I’m starting this sunny day with a cardboard box large enough to pack too many books in and a Gaslight Anthem song. They’re another Jersey band playing a sold out show at Webster Hall on Tuesday and going on to Europe shortly after. The song is The Gaslight Anthem’s ‘Red In The Morning’. So good:
Say goodbye, say goodbye, give a kiss and a sigh.
Never, never, never bring me back to your mind.
Let me slide, let me slide, roll off your mind,
like I was a movie you’d seen.
On to the next book:
After Wild, I was smitten enough with Cheryl Strayed to bump her novel Torch to the top of my to-read pile. The book starts off on a heavy note when Teresa Wood, mother of two and beloved radio show host, is diagnosed with cancer. This isn’t the kind of diagnosis that leaves any room for hope and has the “survivor” reflecting years later like it was some kind of demented gift. The cancer is so far advanced that the doctor gives her less than a year to live.
But wait, it gets heavier. The tragic loss Strayed details in the early pages of Wild are magnified in this story. While it’s a work of fiction, it reads more like a writer’s therapy session. That’s not to say it isn’t worth reading, just don’t expect a page turner. Reading it was work. Then again, I try to stay away from sad and depressing fiction.
The story is structured by the natural course of grief. First there is the sickness. Then dread and disbelief of impending death followed by the finality of ashes. But death is not the end of loss. The meat of this story is in what happens to the family Teresa Wood leaves behind. The two kids, a teenager and college dropout, lose their mom and of course it changes them, throwing their lives off the predictable track. They struggle to find a way to cope and when that doesn’t work they unravel.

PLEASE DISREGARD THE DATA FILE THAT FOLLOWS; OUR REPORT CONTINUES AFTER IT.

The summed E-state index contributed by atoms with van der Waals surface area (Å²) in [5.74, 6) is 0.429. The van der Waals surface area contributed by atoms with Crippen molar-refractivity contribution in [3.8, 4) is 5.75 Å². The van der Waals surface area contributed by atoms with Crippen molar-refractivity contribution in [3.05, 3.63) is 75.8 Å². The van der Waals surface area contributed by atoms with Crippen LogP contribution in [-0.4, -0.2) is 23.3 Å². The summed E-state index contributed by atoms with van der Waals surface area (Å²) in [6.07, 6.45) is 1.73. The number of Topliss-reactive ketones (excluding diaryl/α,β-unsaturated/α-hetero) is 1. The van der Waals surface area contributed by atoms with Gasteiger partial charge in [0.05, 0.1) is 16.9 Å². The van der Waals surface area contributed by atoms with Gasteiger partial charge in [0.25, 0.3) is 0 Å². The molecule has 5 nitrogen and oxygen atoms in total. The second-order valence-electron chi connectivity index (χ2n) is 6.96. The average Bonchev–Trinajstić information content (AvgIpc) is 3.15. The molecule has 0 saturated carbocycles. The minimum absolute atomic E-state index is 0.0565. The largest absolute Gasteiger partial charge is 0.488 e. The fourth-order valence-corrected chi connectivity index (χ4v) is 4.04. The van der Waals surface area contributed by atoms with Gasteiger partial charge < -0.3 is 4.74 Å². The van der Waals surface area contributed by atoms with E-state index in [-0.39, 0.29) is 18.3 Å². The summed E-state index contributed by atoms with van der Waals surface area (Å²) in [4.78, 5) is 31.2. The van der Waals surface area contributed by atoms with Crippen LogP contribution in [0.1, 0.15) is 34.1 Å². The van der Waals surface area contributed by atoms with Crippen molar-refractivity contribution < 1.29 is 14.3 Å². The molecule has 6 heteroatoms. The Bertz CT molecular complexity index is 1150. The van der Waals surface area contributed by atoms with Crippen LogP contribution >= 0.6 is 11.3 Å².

The book came long before Wild, so it’s not really fair to come to it with the same expectations. I didn’t love Torch. It doesn’t have the guts that transcend in Wild. It’s well written technically, but I need more than that if a book is going to pound me over the head with the same note again and again. But maybe that was her point, that loss is sad sad sad. If you stick with it through the end, the story feels so completely told that you need the characters to move on just as much as they do.
After Joan Didion’s The Year of Magical Thinking, I wondered why there aren’t more books about mourning. Now I know. It clobbers you even when it’s ‘fictional’. Have you read any books that pull it off?